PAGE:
On Compassion

On Compassion

A reflection on practice by Marcia Rose

My continuing passion is to part a curtain — that invisible veil of indifference that falls between us and that blinds us to each other’s presence, each other’s wonder, each other’s human plight.”  — Eudora Welty,  American author and photographer

“If you want others to be happy, practice compassion. If you want to be happy, practice compassion.”  — Dalai Lama

There is an image in Tibetan Buddhism that represents the awakened energy of unconditional, boundless compassion. It is an image of a Bodhisattva often depicted as having 1,000 arms outstretched and 1,000 eyes — an eye painted in the palm of each outstretched hand, 1,000 eyes to see all the suffering in the world, and 1,000 arms reaching out to help.

Compassion is the heart beat of the Buddha’s teaching. It may be experienced as the trembling or the quivering of the heart in response to pain -one’s own pain or another’s. Compassion is a very tender, open state and at the same time a place within us of great strength — tenderness, openness and strength — enabling us to stay present with whatever is happening within our own bodies and minds and with what is going on around us without becoming overwhelmed.

The practice and the unfolding of compassion are challenging, which means that we take to heart the Buddha’s words, “I teach one thing and one thing only – suffering and the end of suffering.” The practice of compassion asks us to gently maintain our awareness of suffering. Most of us are strongly habituated to sweep discomfort away, to sweep dis-ease “under the rug“, to hide it away in a metaphoric closet. Or, we hide ourselves away by shutting off, going to sleep or distracting ourselves. We might ignore or trivialize suffering so we don’t see the pain of others in the world — or experience our own pain and suffering.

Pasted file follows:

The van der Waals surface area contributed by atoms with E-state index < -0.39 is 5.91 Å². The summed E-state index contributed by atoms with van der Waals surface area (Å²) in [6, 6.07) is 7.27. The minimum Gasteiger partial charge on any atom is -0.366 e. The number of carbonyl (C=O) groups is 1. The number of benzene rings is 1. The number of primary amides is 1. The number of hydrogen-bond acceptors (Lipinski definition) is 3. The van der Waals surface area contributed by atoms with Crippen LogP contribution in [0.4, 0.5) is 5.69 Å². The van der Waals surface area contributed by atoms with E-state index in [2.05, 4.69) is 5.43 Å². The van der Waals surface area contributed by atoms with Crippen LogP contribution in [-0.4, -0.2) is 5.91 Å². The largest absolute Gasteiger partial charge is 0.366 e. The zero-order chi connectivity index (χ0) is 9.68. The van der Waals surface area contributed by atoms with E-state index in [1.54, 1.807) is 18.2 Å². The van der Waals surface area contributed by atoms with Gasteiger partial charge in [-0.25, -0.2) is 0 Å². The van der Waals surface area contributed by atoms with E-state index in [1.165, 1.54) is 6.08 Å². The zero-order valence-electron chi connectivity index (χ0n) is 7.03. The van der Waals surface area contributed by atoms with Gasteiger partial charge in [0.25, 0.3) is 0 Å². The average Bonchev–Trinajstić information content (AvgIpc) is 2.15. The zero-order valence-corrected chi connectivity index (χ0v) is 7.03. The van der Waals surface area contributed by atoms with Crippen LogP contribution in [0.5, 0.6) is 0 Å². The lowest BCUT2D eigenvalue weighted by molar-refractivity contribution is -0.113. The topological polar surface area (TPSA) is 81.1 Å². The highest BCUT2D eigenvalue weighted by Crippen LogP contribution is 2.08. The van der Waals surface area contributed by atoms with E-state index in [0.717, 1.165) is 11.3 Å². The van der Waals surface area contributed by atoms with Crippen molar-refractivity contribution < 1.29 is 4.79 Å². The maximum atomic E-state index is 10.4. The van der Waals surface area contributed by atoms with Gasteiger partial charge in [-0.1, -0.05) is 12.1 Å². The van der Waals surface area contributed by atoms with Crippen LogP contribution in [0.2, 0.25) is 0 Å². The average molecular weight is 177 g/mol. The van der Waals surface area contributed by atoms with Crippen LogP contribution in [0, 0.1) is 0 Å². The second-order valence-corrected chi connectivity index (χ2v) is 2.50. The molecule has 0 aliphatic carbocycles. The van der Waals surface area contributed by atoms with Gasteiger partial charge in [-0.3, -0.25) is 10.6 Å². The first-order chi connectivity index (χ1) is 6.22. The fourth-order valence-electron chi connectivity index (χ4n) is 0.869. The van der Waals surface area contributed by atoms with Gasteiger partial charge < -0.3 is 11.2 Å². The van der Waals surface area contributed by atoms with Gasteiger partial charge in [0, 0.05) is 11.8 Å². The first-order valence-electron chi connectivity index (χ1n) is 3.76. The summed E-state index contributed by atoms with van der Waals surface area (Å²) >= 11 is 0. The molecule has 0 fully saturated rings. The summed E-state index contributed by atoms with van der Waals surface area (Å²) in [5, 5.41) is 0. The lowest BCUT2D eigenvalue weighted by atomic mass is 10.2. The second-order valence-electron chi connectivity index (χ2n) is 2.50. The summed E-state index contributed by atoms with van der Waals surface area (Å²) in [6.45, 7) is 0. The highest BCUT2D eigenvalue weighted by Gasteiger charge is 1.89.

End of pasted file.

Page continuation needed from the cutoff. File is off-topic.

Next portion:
Through the purification of the heart and mind that practice brings, we gradually turn our developing capacity for heart-full, unconditional acceptance towards suffering. We are then able to open to it with understanding and courage and move towards its alleviation. Unconditional compassion, our heartfelt connection to beings and our way of being in this world, arises out of a clear, deep seeing and understanding of suffering, its root cause and the way of its end.

Unconditional, boundless compassion is one of the wings of awakening with which we fly free.

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